This is the cutest story from the start of 2024. A flight attendant came to the aid of a zoo keeper during a flight between Atlanta and Seattle after the incubator that was used to maintain the chicks he was carrying broke down.
An unusual request. Last August, Amber May, an Alaska Airlines flight attendant, was working on a flight from Atlanta to Seattle when she received a request never seen before in her ten-year career. A passenger asked him for help to “keep flamingo eggs warm”… Faced with his disbelief, the passenger explained his approach.
The man was actually the keeper of the Atlanta Zoo and had been given a mission of the utmost importance: to transport six flamingo eggs to Woodland Park in Seattle, where their birds are too old to reproduce. To carry out his mission, the keeper placed the eggs in an incubator which kept them warm – a vital condition for their survival.
But mid-flight, the incubator stopped working. Panicked, the zookeeper pressed the call button above his seat and made this unreal request to Amber May.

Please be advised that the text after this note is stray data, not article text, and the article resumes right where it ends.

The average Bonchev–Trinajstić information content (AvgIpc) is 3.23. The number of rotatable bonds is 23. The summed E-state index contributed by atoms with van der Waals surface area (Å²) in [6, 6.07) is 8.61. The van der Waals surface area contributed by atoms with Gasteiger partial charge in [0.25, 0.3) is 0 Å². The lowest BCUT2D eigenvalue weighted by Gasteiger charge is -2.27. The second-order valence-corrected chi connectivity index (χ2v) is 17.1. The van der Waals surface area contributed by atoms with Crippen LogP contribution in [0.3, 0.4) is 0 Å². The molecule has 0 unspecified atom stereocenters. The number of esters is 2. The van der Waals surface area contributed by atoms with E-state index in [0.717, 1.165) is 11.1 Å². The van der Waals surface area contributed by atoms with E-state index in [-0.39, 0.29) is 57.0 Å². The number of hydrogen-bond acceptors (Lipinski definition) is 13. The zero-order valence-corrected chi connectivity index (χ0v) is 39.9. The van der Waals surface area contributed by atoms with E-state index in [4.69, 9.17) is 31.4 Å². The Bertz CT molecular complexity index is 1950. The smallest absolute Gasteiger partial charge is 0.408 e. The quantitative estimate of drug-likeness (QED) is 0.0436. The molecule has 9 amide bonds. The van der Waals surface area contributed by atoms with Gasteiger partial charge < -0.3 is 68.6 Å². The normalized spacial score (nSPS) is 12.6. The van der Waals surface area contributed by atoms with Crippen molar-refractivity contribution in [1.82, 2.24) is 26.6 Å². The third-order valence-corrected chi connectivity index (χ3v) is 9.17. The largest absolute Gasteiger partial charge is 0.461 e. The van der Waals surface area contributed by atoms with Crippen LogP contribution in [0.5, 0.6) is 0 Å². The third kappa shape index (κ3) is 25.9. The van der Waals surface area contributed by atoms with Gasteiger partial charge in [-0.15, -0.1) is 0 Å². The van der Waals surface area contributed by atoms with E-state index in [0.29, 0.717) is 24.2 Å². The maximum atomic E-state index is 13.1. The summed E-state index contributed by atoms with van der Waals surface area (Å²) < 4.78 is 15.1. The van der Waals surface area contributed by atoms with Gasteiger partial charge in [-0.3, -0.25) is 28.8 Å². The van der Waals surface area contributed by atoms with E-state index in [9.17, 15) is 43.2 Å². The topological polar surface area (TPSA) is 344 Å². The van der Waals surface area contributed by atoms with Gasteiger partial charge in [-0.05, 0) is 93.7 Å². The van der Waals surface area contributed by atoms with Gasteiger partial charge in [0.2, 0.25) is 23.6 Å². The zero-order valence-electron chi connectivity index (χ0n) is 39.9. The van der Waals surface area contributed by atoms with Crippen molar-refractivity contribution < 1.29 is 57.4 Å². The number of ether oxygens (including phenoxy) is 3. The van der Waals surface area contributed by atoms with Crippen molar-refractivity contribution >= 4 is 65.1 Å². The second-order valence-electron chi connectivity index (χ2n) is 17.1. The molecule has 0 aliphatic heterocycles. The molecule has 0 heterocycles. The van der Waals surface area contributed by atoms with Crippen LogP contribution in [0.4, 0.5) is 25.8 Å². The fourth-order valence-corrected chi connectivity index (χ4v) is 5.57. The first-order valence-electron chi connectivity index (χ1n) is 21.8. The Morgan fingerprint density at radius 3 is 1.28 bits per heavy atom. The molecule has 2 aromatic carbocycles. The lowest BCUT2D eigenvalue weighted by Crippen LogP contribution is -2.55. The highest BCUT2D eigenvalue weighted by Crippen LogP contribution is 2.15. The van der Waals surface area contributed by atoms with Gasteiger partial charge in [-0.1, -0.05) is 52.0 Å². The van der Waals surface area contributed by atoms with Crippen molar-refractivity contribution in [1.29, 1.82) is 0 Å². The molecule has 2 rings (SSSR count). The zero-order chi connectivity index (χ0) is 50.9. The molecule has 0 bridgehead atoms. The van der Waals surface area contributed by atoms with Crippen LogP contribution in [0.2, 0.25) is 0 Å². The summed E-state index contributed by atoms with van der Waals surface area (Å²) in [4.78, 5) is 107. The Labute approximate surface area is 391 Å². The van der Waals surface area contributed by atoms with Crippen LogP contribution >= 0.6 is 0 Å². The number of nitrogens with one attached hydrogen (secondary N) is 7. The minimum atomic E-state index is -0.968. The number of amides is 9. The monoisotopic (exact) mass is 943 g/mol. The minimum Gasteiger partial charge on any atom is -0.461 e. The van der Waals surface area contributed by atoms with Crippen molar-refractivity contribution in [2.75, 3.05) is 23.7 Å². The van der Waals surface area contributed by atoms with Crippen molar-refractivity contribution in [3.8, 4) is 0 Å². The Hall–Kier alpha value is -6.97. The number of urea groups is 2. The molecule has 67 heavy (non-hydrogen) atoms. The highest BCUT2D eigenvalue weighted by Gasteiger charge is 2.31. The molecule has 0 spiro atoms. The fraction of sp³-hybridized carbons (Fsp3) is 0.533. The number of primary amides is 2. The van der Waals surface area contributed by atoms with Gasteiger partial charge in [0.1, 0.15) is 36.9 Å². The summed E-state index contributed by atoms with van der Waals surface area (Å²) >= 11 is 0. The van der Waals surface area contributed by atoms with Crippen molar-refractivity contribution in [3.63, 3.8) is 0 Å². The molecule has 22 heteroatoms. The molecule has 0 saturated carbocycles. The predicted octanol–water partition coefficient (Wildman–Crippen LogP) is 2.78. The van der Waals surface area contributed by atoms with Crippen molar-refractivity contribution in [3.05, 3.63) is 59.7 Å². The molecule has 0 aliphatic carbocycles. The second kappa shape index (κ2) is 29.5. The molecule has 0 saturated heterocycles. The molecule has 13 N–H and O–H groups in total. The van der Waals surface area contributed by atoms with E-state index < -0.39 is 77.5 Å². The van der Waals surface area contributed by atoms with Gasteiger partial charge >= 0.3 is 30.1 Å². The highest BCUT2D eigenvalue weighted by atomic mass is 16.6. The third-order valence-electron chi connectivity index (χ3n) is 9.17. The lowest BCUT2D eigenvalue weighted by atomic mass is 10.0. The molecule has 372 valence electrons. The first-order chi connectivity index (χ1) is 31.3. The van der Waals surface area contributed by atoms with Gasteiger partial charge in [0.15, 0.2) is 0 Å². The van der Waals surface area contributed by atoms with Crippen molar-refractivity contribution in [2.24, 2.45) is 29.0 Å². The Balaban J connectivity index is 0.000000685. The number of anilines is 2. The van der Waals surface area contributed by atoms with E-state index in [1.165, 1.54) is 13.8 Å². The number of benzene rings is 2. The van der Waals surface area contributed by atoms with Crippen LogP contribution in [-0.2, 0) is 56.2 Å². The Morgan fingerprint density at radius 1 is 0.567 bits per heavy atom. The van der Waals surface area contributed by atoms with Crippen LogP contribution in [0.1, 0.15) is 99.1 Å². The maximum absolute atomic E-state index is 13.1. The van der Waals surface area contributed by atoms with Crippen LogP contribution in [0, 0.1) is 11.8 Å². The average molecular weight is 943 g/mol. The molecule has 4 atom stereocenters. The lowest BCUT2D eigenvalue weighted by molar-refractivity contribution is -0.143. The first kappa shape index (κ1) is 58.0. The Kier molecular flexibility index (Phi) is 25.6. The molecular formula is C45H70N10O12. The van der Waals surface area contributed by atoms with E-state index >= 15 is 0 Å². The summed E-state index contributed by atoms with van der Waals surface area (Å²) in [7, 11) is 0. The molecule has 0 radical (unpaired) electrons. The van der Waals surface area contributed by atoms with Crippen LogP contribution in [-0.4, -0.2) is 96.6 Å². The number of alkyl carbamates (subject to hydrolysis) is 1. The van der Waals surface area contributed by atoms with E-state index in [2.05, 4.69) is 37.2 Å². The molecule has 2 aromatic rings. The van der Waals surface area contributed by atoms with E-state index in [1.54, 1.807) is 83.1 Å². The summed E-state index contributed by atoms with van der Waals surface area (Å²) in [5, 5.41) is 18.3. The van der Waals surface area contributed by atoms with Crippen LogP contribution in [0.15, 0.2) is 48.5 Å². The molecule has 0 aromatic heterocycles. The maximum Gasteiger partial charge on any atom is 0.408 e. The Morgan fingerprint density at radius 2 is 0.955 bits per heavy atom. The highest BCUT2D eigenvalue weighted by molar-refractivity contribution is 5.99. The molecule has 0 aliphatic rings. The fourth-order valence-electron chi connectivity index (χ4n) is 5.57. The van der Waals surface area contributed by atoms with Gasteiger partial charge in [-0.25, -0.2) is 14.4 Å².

A chain of solidarity on the plane
Luckily, the flight attendant had a flash of saving genius. Amber May, in fact, rushed into the kitchenette of the plane. There, she filled rubber gloves with lukewarm water which she then gave to her passenger, who wrapped them around the eggs, forming a cozy little nest, as Alaska Airline explains in a statement. The other passengers seated nearby offered their coats and scarves to provide additional insulation for the birds.
Several times during the flight, Amber May returned to check on her little ones and bring them new warm gloves, earning the “eternal gratitude” of Joanna Klass, animal care manager at the Woodland Park Zoo. “The flamingo eggs would not have survived” without his intervention, he praised in a separate press release. “We are very grateful to him. »
We are also touched by the compassion shown by other passengers to help save the eggs.
Woodland Park zoo in its press release
Especially since the six little pink flamingos survived this turbulence and hatched in good health, one month after the flight.
A guest of honor at Woodland Park
To thank her, the Woodland Park Zoo invited Amber May to come meet the six little pink flamingos, who are still gray given their age. She then realized the value of these birds: they are raised by hand and go for walks every day with a keeper to stretch their legs. Above all, she named one of the miracles Sunny, the same name as her little daughter, born practically at the same time.